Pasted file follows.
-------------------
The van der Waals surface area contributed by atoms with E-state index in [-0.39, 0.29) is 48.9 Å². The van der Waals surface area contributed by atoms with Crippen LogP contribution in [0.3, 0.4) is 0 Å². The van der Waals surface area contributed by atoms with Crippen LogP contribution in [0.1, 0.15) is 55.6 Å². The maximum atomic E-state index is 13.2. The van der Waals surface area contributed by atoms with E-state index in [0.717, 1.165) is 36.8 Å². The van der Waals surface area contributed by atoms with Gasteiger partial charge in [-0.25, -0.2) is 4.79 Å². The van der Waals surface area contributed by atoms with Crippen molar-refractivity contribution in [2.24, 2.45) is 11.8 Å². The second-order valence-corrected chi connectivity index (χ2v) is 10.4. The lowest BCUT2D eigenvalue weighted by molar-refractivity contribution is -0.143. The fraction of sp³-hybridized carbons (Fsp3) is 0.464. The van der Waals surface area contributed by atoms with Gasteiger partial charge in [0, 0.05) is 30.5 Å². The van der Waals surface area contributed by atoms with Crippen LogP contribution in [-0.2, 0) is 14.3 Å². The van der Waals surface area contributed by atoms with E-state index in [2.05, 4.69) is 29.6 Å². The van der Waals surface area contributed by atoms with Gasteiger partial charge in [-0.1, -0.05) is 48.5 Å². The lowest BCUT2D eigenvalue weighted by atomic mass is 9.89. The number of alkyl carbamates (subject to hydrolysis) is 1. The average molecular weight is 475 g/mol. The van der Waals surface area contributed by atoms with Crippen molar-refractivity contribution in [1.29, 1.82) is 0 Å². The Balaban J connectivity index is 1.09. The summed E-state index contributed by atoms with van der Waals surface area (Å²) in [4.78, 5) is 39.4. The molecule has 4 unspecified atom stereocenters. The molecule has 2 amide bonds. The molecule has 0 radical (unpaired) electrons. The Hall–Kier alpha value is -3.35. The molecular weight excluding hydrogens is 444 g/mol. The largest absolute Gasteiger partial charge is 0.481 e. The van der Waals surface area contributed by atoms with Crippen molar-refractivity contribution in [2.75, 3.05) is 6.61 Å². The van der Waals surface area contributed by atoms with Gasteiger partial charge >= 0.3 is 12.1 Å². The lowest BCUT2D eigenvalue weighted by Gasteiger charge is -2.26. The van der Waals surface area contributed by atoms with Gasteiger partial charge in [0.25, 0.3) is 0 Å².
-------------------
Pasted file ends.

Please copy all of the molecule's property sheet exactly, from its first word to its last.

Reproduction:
The van der Waals surface area contributed by atoms with E-state index in [-0.39, 0.29) is 48.9 Å². The van der Waals surface area contributed by atoms with Crippen LogP contribution in [0.3, 0.4) is 0 Å². The van der Waals surface area contributed by atoms with Crippen LogP contribution in [0.1, 0.15) is 55.6 Å². The maximum atomic E-state index is 13.2. The van der Waals surface area contributed by atoms with E-state index in [0.717, 1.165) is 36.8 Å². The van der Waals surface area contributed by atoms with Gasteiger partial charge in [-0.25, -0.2) is 4.79 Å². The van der Waals surface area contributed by atoms with Crippen molar-refractivity contribution in [2.24, 2.45) is 11.8 Å². The second-order valence-corrected chi connectivity index (χ2v) is 10.4. The lowest BCUT2D eigenvalue weighted by molar-refractivity contribution is -0.143. The fraction of sp³-hybridized carbons (Fsp3) is 0.464. The van der Waals surface area contributed by atoms with Gasteiger partial charge in [0, 0.05) is 30.5 Å². The van der Waals surface area contributed by atoms with Crippen LogP contribution in [-0.2, 0) is 14.3 Å². The van der Waals surface area contributed by atoms with E-state index in [2.05, 4.69) is 29.6 Å². The van der Waals surface area contributed by atoms with Gasteiger partial charge in [-0.1, -0.05) is 48.5 Å². The lowest BCUT2D eigenvalue weighted by atomic mass is 9.89. The number of alkyl carbamates (subject to hydrolysis) is 1. The average molecular weight is 475 g/mol. The van der Waals surface area contributed by atoms with Crippen molar-refractivity contribution in [1.29, 1.82) is 0 Å². The Balaban J connectivity index is 1.09. The summed E-state index contributed by atoms with van der Waals surface area (Å²) in [4.78, 5) is 39.4. The molecule has 4 unspecified atom stereocenters. The molecule has 2 amide bonds. The molecule has 0 radical (unpaired) electrons. The Hall–Kier alpha value is -3.35. The molecular weight excluding hydrogens is 444 g/mol. The largest absolute Gasteiger partial charge is 0.481 e. The van der Waals surface area contributed by atoms with Crippen molar-refractivity contribution in [2.75, 3.05) is 6.61 Å². The van der Waals surface area contributed by atoms with Gasteiger partial charge >= 0.3 is 12.1 Å². The lowest BCUT2D eigenvalue weighted by Gasteiger charge is -2.26. The van der Waals surface area contributed by atoms with Gasteiger partial charge in [0.25, 0.3) is 0 Å².